Free-agent starters signed to contracts of at least four years during the past six years.
4 years, $42M
5 years, $51M
5 years, $55M
6 years, $88.5M
8 years, $121M
4 years, $30M
Chan Ho Park
5 years, $65M
4 years, $51M
4 years, $40M
4 years, $33M
4 years, $36M
4 years, $53M
4 years, $37M
5 years, $60M
5 years, $55M
NOTE: free agents only. Not included: option years, extensions of existing contracts and contracts signed before a player becomes eligible for free agency.
For three consecutive winters, beginning in 2002, signing a free-agent starting pitcher to more than a four-year contract was simply crazy talk. Nobody did it. Going beyond that conjured up images of Darren Dreifort (five years, $55 million) and Denny Neagle (five years, $51 million), two of the biggest free-agent busts of all-time.
But then came last offseason, when a couple of five-year contracts for free-agent starters crept their way past the game's guards, and then came Roy Oswalt's five-year, $73 million extension with the Astros in August. Which brings us to the present.
Here we sit, in this winter of fiscal content, with a bunch of itchy-fingered general managers, checkbooks at the ready, staring down a mostly middling class of free-agent starters, eyes on the jackpot. Oh, the GMs say they'll resist the temptation. They know the odds are against them. They read the computer printouts.
But with all the money floating around, with a real shortage of top-drawer starters, with all the pressures from fans and owners to win, some GM is bound to crack.
Five years for a free-agent starter? Six? Longer? To that very real possibility, we can only offer these few words of advice to the gung-ho and short-memoried:
Don't. It's not worth it. It doesn't work.
In the past six offseasons, starting with the paradigm-shattering 2001 winter, major-league GMs have signed 15 free-agent starting pitchers to contracts of at least four years. Most of those deals [see chart] have either gone bust or will do so in the near future.
"Who out there is worth even four years?" asks one National League GM. "History will tell you, it's a hard thing to do."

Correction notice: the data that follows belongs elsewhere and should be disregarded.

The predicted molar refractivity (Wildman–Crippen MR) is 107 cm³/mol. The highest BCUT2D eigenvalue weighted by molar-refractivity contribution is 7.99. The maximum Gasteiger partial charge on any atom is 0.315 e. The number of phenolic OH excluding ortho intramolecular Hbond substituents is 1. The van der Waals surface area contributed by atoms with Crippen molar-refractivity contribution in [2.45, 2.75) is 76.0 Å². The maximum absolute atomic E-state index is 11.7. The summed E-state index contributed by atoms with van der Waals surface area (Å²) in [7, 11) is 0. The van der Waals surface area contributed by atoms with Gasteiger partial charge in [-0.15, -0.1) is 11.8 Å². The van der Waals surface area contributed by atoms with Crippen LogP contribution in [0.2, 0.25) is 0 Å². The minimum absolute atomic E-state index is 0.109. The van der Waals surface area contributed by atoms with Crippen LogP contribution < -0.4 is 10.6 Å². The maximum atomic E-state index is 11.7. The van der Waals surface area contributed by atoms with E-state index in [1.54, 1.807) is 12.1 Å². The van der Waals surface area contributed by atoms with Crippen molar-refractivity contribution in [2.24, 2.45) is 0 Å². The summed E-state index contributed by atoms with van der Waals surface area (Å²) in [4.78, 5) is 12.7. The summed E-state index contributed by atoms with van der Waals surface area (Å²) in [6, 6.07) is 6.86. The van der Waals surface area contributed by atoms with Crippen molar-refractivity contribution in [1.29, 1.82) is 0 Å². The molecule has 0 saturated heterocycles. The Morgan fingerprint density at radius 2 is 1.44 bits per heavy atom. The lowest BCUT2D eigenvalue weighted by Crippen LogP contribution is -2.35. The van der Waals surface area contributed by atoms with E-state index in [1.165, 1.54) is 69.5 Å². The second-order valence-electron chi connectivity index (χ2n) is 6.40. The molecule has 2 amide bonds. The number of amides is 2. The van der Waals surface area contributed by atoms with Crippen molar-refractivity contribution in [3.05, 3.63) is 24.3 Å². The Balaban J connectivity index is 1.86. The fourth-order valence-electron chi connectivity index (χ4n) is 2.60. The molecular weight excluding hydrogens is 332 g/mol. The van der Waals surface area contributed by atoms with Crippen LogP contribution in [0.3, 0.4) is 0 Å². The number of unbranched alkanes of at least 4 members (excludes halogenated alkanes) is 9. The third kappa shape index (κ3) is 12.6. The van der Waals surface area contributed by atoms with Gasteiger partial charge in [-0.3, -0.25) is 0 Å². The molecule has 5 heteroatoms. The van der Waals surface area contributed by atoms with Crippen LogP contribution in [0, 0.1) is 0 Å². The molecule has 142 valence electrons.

History suggests that offering a long-term contract to a starter is a bad idea. If the deals for Neagle and Dreifort didn't prove that, the Chan Ho Park boondoggle should have done the trick. Or Carl Pavano's. Or Russ Ortiz's.
But will those disasters stop GMs from going long-term for pitchers on this year's market?
Probably not. If teams were willing to post an estimated bounty of $20-$30 million simply for the right to negotiate with Japanese pitcher Daisuke Matsuzaka, you can bet they will be willing to go beyond a mere two- or three-year commitment for his services.
And agent Scott Boras is talking about six years, at somewhere around $90 million, for the top free-agent starter this winter, Oakland lefty Barry Zito. Although the six-year figure smacks of Boras grandstanding, Zito is as reliable as any pitcher in the game. He actually might get his six years.
If he does, it would be the longest contract for a free-agent pitcher since Mike Hampton talked the Rockies into eight years and $121 million in that memorable winter before the '01 season.
"That would surprise me, if I saw a six," says an American League GM. "The statistics are kind of staring you right in the face."
Says yet another AL GM: "That's a big number, a big commitment, a big risk. But it probably wouldn't surprise me."
Whatever happens with Zito, Matsuzaka or any other pitcher on the market, the numbers on those 15 starters who signed free-agent contracts over the past six offseasons should serve as a warning for any right-thinking GM:
Those 15 pitchers signed on for 71 seasons worth of work for about $817 million; 49 of those seasons are in the books. During those 49 seasons, a pitcher has started 30 games only 19 times -- about 39 percent.